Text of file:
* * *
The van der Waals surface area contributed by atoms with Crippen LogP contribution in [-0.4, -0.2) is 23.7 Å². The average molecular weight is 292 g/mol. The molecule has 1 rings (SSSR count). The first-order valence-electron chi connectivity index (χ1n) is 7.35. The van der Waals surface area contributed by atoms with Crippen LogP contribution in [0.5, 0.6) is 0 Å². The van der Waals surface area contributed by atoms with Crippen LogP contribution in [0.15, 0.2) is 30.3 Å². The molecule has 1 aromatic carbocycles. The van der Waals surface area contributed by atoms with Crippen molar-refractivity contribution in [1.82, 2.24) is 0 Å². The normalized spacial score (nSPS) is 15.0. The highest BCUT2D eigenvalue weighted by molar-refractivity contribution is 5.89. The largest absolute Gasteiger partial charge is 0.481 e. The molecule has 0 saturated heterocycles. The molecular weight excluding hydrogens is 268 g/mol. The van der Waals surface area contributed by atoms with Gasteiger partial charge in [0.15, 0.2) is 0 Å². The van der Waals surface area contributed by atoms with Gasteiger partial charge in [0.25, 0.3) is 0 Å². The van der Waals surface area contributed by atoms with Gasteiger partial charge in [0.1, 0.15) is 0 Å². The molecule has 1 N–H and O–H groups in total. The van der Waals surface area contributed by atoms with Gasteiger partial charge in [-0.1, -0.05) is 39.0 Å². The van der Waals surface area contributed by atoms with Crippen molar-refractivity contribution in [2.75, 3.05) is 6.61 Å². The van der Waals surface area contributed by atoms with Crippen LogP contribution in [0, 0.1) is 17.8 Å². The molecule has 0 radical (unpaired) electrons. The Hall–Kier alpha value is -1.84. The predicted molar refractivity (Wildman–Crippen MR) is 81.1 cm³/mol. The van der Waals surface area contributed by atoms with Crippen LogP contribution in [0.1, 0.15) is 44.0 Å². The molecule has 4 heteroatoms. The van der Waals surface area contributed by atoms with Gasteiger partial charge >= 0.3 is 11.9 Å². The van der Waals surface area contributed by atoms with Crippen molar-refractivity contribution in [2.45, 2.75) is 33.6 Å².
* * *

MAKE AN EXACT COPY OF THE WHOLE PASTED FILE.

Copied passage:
The van der Waals surface area contributed by atoms with Crippen LogP contribution in [-0.4, -0.2) is 23.7 Å². The average molecular weight is 292 g/mol. The molecule has 1 rings (SSSR count). The first-order valence-electron chi connectivity index (χ1n) is 7.35. The van der Waals surface area contributed by atoms with Crippen LogP contribution in [0.5, 0.6) is 0 Å². The van der Waals surface area contributed by atoms with Crippen LogP contribution in [0.15, 0.2) is 30.3 Å². The molecule has 1 aromatic carbocycles. The van der Waals surface area contributed by atoms with Crippen molar-refractivity contribution in [1.82, 2.24) is 0 Å². The normalized spacial score (nSPS) is 15.0. The highest BCUT2D eigenvalue weighted by molar-refractivity contribution is 5.89. The largest absolute Gasteiger partial charge is 0.481 e. The molecule has 0 saturated heterocycles. The molecular weight excluding hydrogens is 268 g/mol. The van der Waals surface area contributed by atoms with Gasteiger partial charge in [0.15, 0.2) is 0 Å². The van der Waals surface area contributed by atoms with Gasteiger partial charge in [0.25, 0.3) is 0 Å². The van der Waals surface area contributed by atoms with Gasteiger partial charge in [0.1, 0.15) is 0 Å². The molecule has 1 N–H and O–H groups in total. The van der Waals surface area contributed by atoms with Gasteiger partial charge in [-0.1, -0.05) is 39.0 Å². The van der Waals surface area contributed by atoms with Crippen molar-refractivity contribution in [2.75, 3.05) is 6.61 Å². The van der Waals surface area contributed by atoms with Crippen LogP contribution in [0, 0.1) is 17.8 Å². The molecule has 0 radical (unpaired) electrons. The Hall–Kier alpha value is -1.84. The predicted molar refractivity (Wildman–Crippen MR) is 81.1 cm³/mol. The van der Waals surface area contributed by atoms with Crippen LogP contribution in [0.1, 0.15) is 44.0 Å². The molecule has 4 heteroatoms. The van der Waals surface area contributed by atoms with Gasteiger partial charge >= 0.3 is 11.9 Å². The van der Waals surface area contributed by atoms with Crippen molar-refractivity contribution in [2.45, 2.75) is 33.6 Å².